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Old 03-18-2008, 12:58 PM   #1
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Repairing Electric Central Vacuum Hose


My 12 year old central vacuum hose has a lot of hairline surface cracks (that don't leak air) and has finally cracked through just before it enters the nozzle. The hose is dual electric (high and low voltage) for the powerhead.

I opened up the nozzle end and it looks like it might be possible to shorten the hose about 6 inches to eliminate the crack. But the high and low voltage wires are wound around and formed into the hose itself so I will need to carefully strip back the hose from the wiring.

Anyone on here ever do this and do you have any tips? Is there anything I can put on the hairline cracks to keep them from getting worse? A liquid plastic like you can coat tool handles with comes to mind. A replacement hose is going to be over $200.

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Old 03-19-2008, 08:46 AM   #2
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Repairing Electric Central Vacuum Hose


At about $16.67 a year I think you got your money's worth!!
Buy a new hose!

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Old 03-19-2008, 09:59 AM   #3
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Repairing Electric Central Vacuum Hose


Shouldn't it be obvious by now that I'm cheap.
And 200 dollars will get me 2000 miles worth of fuel for my car.
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Old 11-10-2008, 08:08 PM   #4
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Repairing Electric Central Vacuum Hose


Quote:
Originally Posted by jogr View Post
My 12 year old central vacuum hose has a lot of hairline surface cracks (that don't leak air) and has finally cracked through just before it enters the nozzle. The hose is dual electric (high and low voltage) for the powerhead.

I opened up the nozzle end and it looks like it might be possible to shorten the hose about 6 inches to eliminate the crack. But the high and low voltage wires are wound around and formed into the hose itself so I will need to carefully strip back the hose from the wiring.

Anyone on here ever do this and do you have any tips? Is there anything I can put on the hairline cracks to keep them from getting worse? A liquid plastic like you can coat tool handles with comes to mind. A replacement hose is going to be over $200.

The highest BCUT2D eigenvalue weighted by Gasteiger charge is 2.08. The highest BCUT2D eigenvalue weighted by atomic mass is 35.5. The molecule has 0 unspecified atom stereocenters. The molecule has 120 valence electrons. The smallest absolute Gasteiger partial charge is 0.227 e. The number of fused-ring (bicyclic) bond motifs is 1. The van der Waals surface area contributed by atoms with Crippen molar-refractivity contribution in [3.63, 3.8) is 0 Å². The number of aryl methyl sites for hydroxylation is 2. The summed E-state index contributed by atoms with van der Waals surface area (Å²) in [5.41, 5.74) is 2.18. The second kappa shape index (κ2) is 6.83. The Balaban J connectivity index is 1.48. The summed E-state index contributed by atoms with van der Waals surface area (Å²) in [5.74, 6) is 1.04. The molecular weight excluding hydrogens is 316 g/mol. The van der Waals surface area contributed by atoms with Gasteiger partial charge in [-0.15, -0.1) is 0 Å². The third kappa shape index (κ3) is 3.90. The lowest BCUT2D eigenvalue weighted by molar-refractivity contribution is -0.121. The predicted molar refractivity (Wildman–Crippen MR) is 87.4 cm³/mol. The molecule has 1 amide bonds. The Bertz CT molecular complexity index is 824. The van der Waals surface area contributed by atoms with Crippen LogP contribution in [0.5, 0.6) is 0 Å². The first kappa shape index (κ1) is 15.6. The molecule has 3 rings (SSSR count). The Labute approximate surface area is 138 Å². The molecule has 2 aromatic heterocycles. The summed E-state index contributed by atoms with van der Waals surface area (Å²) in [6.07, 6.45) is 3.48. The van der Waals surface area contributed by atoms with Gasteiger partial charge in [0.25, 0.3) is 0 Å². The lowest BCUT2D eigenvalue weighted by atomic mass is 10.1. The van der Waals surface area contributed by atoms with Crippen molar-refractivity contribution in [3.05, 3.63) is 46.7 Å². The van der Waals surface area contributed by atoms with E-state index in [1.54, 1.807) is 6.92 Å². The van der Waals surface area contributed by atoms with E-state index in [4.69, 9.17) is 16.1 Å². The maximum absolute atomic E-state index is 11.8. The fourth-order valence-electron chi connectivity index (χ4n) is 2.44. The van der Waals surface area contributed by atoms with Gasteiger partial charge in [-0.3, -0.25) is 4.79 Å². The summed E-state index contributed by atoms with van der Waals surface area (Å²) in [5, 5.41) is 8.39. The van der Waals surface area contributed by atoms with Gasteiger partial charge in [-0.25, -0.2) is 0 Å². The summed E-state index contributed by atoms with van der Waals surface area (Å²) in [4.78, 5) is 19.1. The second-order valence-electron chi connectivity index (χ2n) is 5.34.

Doesn't the hose need to flex? I wouldn't bother with this.

But if the manu. wants too many bucks because he knows you are locked into his product, get any kind of corrugated hose and run the wires.
How high is the higher voltage? It may not be 120v; they could use lower voltage and a high current (how long are the wires and what diameter) motor to get the same hp.

Last edited by Yoyizit; 11-10-2008 at 08:11 PM.
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Old 11-10-2008, 11:53 PM   #5
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Repairing Electric Central Vacuum Hose


Central vac with a powerhead does have 2 sets of wires within- 120v (with either a plug at the other end like mine or 120v in the vac outlet) and the switch leg for 24v to turn the main vac unit on. You might be able to use the liquid plastic or silicone caulk sealant to fix it for the short haul. I would also use some pvc tape for the cracks- you should be able to get electrical tape in white or gray for a short length of repair, just not half the hose!
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Old 11-11-2008, 10:48 AM   #6
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Repairing Electric Central Vacuum Hose


Thanks guys but after I posted this last March the power head motor itself went out too. So I bought a new powerhead and hose kit. $300 for the head hose and attachments but looks and runs like new.

Last month the main vacuum motor itself wouldn't run. Figured out it was the relay and plunked another $40 into it for a relay. Luckily this is an older simple central vac without circuit boards - just a 24 v transformer and relay. I just read off the code from the relay and Googled it. Found an online electronics place that had the identical relay.

She's running great now but I'm sure that next should be the main motor or the 24v transformer since that's all that's left that isn't new. But I've already found a source for those. LOL
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Old 11-11-2008, 01:59 PM   #7
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Repairing Electric Central Vacuum Hose


If they have the equivalent part, these guys
www.hosfelt.com
are great.

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